Local leaders in Virginia and West Virginia are deeply concerned about the impacts of the proposed pipeline on agriculture and tourism — two top economic sectors in the region. Communities have documented the potential impacts to local businesses, private property, drinking water supplies, working farmland and forestland, and national forest land.

“The route that has been proposed in today’s filing would adversely affect the water supplies of numerous communities, threaten the headwaters of several major rivers in the Eastern United States (Potomac, Shenandoah, James and Greenbrier), create serious safety concerns because of the delicate karst topography and steep mountain terrain which the route would traverse, and compromise the integrity of National Forests and other special areas through which the pipeline would pass,” according to Lewis Freeman, Chair of the Allegheny-Blue Ridge Alliance (ABRA).

“Dominion could hardly have chosen a worse route through Augusta County,” says Nancy Sorrells, former Augusta County Supervisor and current co-chair of citizens’ group Augusta County Alliance. “The pipeline would cut through the supply area for the county’s most important water supply area, protected by county ordinance. Further, it threatens the viability of family farms in one of the largest agricultural regions in the state.”

“Pipeline construction on this scale, across this type of steep, forested mountain landscape is unprecedented,” says Rick Webb of the Dominion Pipeline Monitoring Coalition. “Neither Dominion, nor Virginia’s state agencies can ensure the protection of the dozens of rivers and streams or approximately 30 miles of national forest lands that will be impacted.

With four major interstate natural gas projects proposed to cross the region, leaders at all levels are calling on FERC to take a comprehensive, regional approach by considering changing economic conditions and the cumulative impacts of so many pipelines. “It doesn’t make any sense to analyze these projects in isolation,” says Greg Buppert, a senior attorney at the Southern Environmental Law Center. “A region-wide approach would enable FERC to evaluate how many, if any, new pipelines are necessary through the central Appalachian region to meet demand elsewhere.”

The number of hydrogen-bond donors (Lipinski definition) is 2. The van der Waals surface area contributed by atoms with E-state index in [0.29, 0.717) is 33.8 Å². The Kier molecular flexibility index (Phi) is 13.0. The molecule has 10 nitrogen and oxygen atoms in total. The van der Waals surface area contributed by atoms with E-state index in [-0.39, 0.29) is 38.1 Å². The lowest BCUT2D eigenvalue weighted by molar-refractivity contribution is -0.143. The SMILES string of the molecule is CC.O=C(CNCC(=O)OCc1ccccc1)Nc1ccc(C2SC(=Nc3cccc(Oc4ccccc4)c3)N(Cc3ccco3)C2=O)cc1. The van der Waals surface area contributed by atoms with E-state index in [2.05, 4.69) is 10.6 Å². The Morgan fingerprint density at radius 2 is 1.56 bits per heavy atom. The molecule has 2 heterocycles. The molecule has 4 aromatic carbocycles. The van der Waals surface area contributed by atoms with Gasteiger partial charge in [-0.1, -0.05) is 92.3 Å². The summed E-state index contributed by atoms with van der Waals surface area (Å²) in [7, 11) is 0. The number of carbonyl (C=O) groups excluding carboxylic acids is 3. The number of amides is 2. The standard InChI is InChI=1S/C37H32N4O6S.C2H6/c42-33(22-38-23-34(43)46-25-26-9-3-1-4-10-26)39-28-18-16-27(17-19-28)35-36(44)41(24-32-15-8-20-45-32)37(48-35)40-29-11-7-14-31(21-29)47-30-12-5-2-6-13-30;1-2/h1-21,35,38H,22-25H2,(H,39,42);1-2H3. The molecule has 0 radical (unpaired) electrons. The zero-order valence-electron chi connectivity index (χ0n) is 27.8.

The National Forest Service, U.S. Environmental Protection Agency and Virginia’s United States Senator Tim Kaine have also asked FERC to consider a more comprehensive approach to proposals involving these four pipeline projects and their cumulative impacts on the region.

Specific concerns of ABRA members with the permit filing include the facts that the ACP:

  • Threatens the public water supplies of Augusta County, Staunton, McDowell and Monterey as well as countless private water supplies for families, businesses, and farms.
  • Devalues property along the route, threatens the viability of businesses, and holds the potential for long-term job losses.
  • Raises safety concerns with the threat of landslides, floods, leaks, and explosions.
  • Goes dangerously close to numerous schools and other communities limiting the ability to evacuate in the event of an emergency.
  • Threatens the viability of family farms in one of the largest agricultural regions in the state.
  • Threatens historic and cultural sites through blasting and an alteration of the viewshed.